So besides more speed and a higher data cap, what does all that extra bandwidth mean for consumers today? Some applications like faster gaming and downloads immediately come to mind (a two-hour movie can be downloaded in 3.6 seconds using 5G, compared to six minutes with 4G LTE). But a better sense of its benefits comes when we consider 5G internet in the two main consumer arenas: home and mobile usage.
1. The Modern Home Will Struggle to Function Without 5G Internet
In 2020, the average American home consumed 344 gigabytes of data each month — 38 times more than they used ten years earlier. At this rate, Americans are likely to exceed one terabyte of data per month within the next few years, which is where most internet service providers (ISPs) cap their data usage. If nothing changes, the result will be costly data overage fees and throttling that will grind the lives of many households to a halt.
Streaming services like Netflix and Hulu are responsible for some of this drastic rise in consumption, but as entire homes become more digitally integrated, data usage will only continue to climb. From appliances and lights to security and smart systems, the modern home relies on data usage to perform even its most fundamental tasks. Couple that with the projected rise of remote working and education, and data dependency will only heighten.
Enter 5G. With a higher bandwidth and transmission frequency, 5G unclogs digital highways so that users are free to access the data they need in a world that struggles to function without it. The reduced latency time will not just be a comfort for gamers, but will also make remote videoconferencing possible for those working from home. It will also enable the real-time interaction students will need to succeed in a virtual classroom setting. Along with its faster speed, the greater capacity associated with larger frequency channels will make big data analysis accessible to users that once required an enterprise-level connection to interact with cloud-based computing that they could only get at the office.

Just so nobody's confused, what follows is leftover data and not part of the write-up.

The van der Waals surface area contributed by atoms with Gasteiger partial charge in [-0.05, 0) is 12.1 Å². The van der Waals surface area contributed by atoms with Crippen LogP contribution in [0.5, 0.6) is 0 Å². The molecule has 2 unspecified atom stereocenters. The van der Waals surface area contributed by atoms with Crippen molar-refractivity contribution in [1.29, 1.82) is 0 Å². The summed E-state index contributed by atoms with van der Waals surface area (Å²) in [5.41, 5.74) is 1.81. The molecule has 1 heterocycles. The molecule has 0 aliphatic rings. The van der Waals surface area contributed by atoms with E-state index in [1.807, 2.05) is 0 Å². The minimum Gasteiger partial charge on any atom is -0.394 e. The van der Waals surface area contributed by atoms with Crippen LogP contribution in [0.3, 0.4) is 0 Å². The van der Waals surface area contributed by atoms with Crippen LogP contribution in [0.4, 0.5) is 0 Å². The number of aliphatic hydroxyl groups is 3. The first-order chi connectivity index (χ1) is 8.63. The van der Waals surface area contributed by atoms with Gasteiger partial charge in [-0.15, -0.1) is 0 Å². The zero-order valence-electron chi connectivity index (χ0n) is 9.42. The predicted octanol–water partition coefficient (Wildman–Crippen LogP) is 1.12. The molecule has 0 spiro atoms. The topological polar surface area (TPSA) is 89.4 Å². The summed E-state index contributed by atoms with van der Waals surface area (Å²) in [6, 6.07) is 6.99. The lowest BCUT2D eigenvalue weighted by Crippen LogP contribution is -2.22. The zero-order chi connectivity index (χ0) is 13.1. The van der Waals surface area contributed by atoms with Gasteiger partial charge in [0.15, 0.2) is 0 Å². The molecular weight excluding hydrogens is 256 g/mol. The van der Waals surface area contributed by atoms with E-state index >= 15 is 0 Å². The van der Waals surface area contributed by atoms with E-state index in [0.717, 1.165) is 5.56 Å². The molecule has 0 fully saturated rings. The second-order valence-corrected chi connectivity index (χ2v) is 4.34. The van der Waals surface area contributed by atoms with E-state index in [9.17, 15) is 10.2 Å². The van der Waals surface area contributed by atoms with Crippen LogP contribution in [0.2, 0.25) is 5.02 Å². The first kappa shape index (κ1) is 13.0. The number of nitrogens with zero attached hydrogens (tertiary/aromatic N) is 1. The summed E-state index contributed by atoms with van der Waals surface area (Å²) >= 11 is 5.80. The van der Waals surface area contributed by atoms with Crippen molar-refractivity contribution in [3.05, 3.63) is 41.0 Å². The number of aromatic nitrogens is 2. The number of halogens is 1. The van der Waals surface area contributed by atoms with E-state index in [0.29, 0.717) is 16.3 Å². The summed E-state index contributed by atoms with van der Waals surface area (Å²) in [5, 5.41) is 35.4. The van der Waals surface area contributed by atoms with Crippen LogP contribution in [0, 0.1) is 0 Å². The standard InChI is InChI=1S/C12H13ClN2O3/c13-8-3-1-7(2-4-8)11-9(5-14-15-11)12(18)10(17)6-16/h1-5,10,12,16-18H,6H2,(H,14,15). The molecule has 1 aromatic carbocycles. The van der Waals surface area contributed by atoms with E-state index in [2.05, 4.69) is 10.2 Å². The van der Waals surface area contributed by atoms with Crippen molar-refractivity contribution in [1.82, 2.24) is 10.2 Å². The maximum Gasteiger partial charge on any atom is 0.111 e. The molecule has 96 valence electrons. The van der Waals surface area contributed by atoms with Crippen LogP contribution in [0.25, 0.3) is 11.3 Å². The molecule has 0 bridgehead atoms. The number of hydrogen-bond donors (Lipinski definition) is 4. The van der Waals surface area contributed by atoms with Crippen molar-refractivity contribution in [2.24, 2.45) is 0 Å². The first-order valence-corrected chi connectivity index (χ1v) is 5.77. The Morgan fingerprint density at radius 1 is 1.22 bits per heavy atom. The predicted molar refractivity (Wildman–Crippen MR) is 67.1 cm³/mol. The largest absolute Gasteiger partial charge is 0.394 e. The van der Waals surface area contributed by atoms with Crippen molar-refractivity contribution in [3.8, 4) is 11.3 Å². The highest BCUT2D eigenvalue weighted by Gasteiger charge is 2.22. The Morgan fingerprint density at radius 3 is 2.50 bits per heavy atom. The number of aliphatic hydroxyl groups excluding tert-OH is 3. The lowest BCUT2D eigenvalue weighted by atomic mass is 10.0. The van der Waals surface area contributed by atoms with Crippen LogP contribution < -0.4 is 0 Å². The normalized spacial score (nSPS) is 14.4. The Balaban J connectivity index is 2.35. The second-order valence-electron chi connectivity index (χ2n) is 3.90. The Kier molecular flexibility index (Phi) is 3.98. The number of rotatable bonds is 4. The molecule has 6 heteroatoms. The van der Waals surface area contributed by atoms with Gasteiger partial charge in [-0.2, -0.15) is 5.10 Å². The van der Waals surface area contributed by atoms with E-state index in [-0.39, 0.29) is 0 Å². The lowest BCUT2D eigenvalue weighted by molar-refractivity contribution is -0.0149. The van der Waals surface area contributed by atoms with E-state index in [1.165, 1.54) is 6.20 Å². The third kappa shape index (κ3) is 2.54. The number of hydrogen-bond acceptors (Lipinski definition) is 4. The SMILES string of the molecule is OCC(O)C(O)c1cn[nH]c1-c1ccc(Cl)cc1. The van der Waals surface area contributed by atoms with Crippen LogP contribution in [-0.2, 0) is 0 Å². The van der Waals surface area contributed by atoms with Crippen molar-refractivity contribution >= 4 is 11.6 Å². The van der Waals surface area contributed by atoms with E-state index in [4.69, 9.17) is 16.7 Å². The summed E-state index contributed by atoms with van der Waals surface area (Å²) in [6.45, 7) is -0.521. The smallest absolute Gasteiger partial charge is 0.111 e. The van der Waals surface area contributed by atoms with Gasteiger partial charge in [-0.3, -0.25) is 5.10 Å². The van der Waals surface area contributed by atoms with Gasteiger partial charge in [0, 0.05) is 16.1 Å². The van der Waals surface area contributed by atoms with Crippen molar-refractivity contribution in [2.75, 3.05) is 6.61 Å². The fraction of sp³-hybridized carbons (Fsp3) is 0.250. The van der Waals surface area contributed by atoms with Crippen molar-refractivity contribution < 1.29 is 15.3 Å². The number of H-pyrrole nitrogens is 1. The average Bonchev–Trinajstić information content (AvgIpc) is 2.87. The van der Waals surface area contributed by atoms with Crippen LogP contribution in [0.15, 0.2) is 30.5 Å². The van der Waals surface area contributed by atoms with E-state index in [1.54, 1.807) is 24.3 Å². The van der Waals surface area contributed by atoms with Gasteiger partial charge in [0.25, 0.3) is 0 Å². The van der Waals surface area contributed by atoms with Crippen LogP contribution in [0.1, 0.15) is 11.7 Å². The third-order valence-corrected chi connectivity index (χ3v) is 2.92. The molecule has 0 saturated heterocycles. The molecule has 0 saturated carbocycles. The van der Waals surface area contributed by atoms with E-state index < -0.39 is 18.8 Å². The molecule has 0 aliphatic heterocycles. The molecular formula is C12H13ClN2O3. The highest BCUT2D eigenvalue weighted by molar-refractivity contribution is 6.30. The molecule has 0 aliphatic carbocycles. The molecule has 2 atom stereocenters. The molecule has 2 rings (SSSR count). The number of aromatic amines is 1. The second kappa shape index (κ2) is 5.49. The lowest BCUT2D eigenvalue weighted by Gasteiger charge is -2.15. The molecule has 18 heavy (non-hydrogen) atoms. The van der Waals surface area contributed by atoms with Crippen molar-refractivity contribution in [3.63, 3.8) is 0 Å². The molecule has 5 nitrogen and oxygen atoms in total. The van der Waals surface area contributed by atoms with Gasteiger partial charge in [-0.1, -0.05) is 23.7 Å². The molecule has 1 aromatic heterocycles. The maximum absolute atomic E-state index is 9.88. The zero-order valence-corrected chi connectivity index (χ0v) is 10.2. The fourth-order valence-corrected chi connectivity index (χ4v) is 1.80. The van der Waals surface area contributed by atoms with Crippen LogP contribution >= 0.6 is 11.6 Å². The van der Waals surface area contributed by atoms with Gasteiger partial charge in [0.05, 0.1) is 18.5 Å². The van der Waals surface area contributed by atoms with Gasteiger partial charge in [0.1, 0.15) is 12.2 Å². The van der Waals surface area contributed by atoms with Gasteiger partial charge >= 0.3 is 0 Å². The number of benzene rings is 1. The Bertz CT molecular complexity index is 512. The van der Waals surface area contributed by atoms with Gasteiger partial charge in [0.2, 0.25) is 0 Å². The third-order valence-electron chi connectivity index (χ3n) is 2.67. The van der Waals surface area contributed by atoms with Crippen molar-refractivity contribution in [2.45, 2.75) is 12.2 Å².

In other words, 5G internet will supply the average household with the connectivity upgrades they need to make life possible in our digitally immersive world.
2. 5G Internet Will Make TV Bundles Obsolete
The advent of all those streaming services has made cable television all but a thing of the past. Studies show that by 2022, 55% of Americans will have " cut the cord" and removed their cable subscriptions entirely. From pricing to channel selection to lack of interest in TV, Americans have many reasons for canceling their cable services, but all of them point to the reality that ISPs can no longer incentivize their home internet with a cable add-on — even if they bundle the two for a discount.
How does that connect to 5G? The increasingly popular streaming services that have replaced cable require a high-quality internet signal to facilitate them — one that puts a strain on lower-tier 4G internet. Add in a gamer or two in your household and you will find that some legacy connections already struggle to support the digital demands placed on them by viewers today — a trend that will only intensify as applications become more data-intensive.